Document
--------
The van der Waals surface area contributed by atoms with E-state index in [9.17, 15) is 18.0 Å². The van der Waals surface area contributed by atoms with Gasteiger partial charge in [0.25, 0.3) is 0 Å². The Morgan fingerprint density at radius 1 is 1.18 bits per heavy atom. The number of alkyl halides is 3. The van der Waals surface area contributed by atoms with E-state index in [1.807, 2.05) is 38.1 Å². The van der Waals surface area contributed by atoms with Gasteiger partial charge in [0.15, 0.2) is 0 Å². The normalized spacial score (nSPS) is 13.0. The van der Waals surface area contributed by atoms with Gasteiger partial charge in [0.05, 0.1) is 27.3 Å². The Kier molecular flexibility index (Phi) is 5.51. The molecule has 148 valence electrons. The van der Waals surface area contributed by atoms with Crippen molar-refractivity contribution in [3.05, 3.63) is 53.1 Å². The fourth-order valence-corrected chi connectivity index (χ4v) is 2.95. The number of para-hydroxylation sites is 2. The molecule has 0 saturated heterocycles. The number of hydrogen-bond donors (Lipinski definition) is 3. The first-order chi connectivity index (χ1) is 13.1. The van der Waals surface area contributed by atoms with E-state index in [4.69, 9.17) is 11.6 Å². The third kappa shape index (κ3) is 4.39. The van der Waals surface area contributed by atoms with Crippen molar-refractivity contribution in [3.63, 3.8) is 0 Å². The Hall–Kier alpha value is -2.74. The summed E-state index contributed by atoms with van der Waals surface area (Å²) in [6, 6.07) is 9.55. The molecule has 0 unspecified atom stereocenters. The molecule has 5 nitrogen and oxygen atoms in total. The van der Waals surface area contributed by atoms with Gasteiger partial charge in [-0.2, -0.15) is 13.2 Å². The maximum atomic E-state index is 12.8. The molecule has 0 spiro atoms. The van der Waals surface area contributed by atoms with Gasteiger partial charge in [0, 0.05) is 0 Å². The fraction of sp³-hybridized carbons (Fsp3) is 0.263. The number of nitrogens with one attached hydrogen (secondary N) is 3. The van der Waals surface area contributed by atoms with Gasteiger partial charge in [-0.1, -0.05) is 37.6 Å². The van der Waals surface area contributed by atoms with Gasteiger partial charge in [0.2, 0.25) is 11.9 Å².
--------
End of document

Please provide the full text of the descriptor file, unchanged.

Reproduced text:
The van der Waals surface area contributed by atoms with E-state index in [9.17, 15) is 18.0 Å². The van der Waals surface area contributed by atoms with Gasteiger partial charge in [0.25, 0.3) is 0 Å². The Morgan fingerprint density at radius 1 is 1.18 bits per heavy atom. The number of alkyl halides is 3. The van der Waals surface area contributed by atoms with E-state index in [1.807, 2.05) is 38.1 Å². The van der Waals surface area contributed by atoms with Gasteiger partial charge in [0.15, 0.2) is 0 Å². The normalized spacial score (nSPS) is 13.0. The van der Waals surface area contributed by atoms with Gasteiger partial charge in [0.05, 0.1) is 27.3 Å². The Kier molecular flexibility index (Phi) is 5.51. The molecule has 148 valence electrons. The van der Waals surface area contributed by atoms with Crippen molar-refractivity contribution in [3.05, 3.63) is 53.1 Å². The fourth-order valence-corrected chi connectivity index (χ4v) is 2.95. The number of para-hydroxylation sites is 2. The molecule has 0 saturated heterocycles. The number of hydrogen-bond donors (Lipinski definition) is 3. The first-order chi connectivity index (χ1) is 13.1. The van der Waals surface area contributed by atoms with E-state index in [4.69, 9.17) is 11.6 Å². The third kappa shape index (κ3) is 4.39. The van der Waals surface area contributed by atoms with Crippen molar-refractivity contribution in [3.63, 3.8) is 0 Å². The Hall–Kier alpha value is -2.74. The summed E-state index contributed by atoms with van der Waals surface area (Å²) in [6, 6.07) is 9.55. The molecule has 0 unspecified atom stereocenters. The molecule has 5 nitrogen and oxygen atoms in total. The van der Waals surface area contributed by atoms with Gasteiger partial charge in [-0.2, -0.15) is 13.2 Å². The maximum atomic E-state index is 12.8. The molecule has 0 spiro atoms. The van der Waals surface area contributed by atoms with Gasteiger partial charge in [0, 0.05) is 0 Å². The fraction of sp³-hybridized carbons (Fsp3) is 0.263. The number of nitrogens with one attached hydrogen (secondary N) is 3. The van der Waals surface area contributed by atoms with Gasteiger partial charge in [-0.1, -0.05) is 37.6 Å². The van der Waals surface area contributed by atoms with Gasteiger partial charge in [0.2, 0.25) is 11.9 Å².